Mike Huguenin Rivals.com College Basketball Editor
"Selection Sunday" is March 13, which means we're just 10 days away from the field of 68 being unveiled. Here is our latest look at how we think the field will look that day.
It's important to note that this is a projection of how teams are going to finish, not how the field would look if it were decided today.
We will update this projection again Monday.
Teams are grouped by projected seed. At the bottom is a breakdown by league of the number of projected bids and some information on the makeup of the field, the selection committee and the sites.
Remember that this is the first season of a 68-team field. There will be four play-in games this season: two involving teams that will be No. 16 seeds and two involving the final four at-large teams. The supposition for this exercise is the final four at-large teams will be No. 12 seeds. That's why there are six teams at the Nos. 12 and 16 seedings.
Note: Asterisked teams must win their conference titles to receive an NCAA bid.
46. Clemson 47. Saint Mary's
48. Michigan 49. Nebraska 50. Washington State NOTE: If we could, we would leave three spots blank at this spot (wow, that would mean a 65-team field - which, of course, is what everyone is used to). But we can't. Half the teams seeded 11th and, really, five teams seeded 12th don't necessarily belong in the field.
11: Big East
6: Big Ten, Big 12
5: ACC, SEC
3: Atlantic 10, Mountain West
2: Colonial, West Coast
1: America East, Atlantic Sun, Big Sky, Big South, Big West, Conference USA, Horizon, Ivy, Metro Atlantic, Mid-American, Mid-Eastern Athletic, Missouri Valley, Northeast, Ohio Valley, Patriot, Southern, Southland, Southwestern Athletic, Summit, Sun Belt, West Coast, Western Athletic (21)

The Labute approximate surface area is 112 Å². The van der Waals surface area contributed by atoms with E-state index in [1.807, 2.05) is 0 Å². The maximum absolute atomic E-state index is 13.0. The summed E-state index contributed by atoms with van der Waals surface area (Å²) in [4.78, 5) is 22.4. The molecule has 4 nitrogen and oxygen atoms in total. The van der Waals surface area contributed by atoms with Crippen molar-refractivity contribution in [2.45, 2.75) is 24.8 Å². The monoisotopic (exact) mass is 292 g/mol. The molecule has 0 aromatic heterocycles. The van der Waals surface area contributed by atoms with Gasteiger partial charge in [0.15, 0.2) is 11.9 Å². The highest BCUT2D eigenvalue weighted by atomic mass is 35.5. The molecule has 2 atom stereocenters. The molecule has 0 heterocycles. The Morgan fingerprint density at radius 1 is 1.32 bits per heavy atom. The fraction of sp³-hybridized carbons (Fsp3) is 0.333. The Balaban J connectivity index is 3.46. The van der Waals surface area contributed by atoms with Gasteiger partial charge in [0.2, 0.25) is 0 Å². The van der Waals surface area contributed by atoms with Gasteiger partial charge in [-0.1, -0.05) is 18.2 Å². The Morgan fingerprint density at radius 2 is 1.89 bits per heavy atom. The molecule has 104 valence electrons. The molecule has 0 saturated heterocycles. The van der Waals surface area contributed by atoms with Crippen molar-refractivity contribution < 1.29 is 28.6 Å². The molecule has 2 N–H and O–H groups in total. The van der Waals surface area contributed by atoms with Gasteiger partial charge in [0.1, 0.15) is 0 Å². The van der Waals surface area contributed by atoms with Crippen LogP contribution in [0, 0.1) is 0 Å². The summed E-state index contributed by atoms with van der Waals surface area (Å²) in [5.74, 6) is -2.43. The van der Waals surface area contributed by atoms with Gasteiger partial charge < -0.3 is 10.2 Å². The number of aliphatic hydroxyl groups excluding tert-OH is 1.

SOME NOTES ON THE MAKEUP OF THE FIELD
The NCAA uses an "S curve," meaning it ranks all 68 teams in order 1-68, then places them in regions under the theory the top No. 1 seed would have the worst No. 2 seed in its bracket, the worst No. 1 seed would have the top No. 2 seed, etc. The balancing of the regions is the most important factor in seeding the tournament.
As far as other rules go, teams from the same conference hopefully won't meet until a regional final, but the NCAA has relaxed that because some conferences have six and seven bids (it's even permissible for an intraconference matchup in the second round, though that is to be avoided whenever possible). But the first three teams selected from a given conference must be in different regions.
Higher-seeded teams should be placed as close to home as possible. No team may play on its home floor, but most sites are "neutral courts" anyway.
Teams can move up or down a spot or two in the "S-curve," maybe even a seed, to preserve other principles.
Ohio State athletic director Gene Smith is the chairman of the 10-member NCAA Tournament Selection Committee this season. He is one of four members with a "Big Six" affiliation, joining Big 12 commissioner Dan Beebe, Connecticut AD Jeff Hathaway and Wake Forest AD Ron Wellman. The other six members: Utah State AD Scott Barnes, Xavier AD Mike Bobinski, Big Sky commissioner Doug Fullerton, Texas-San Antonio AD Lynn Hickey, UC Riverside AD Stan Morrison and SMU AD Steve Orsini. Hickey is the second woman to serve on the committee, following Charlotte AD Judy Rose (1999-2003).
March 15: Four play-in games in Dayton, Ohio
First and second rounds March 17 and 19: Denver, Tampa, Tucson, Ariz., and Washington, D.C.
March 18 and 20: Charlotte, Chicago, Cleveland and Tulsa, Okla.
Regional semifinals and final March 24 and 26: Anaheim, Calif., and New Orleans.
March 25 and 27: Newark, N.J., and San Antonio
Final Four April 2 and 4: Reliant Stadium, Houston
Mike Huguenin is the college sports editor for Rivals.com. He can be reached at email@example.com.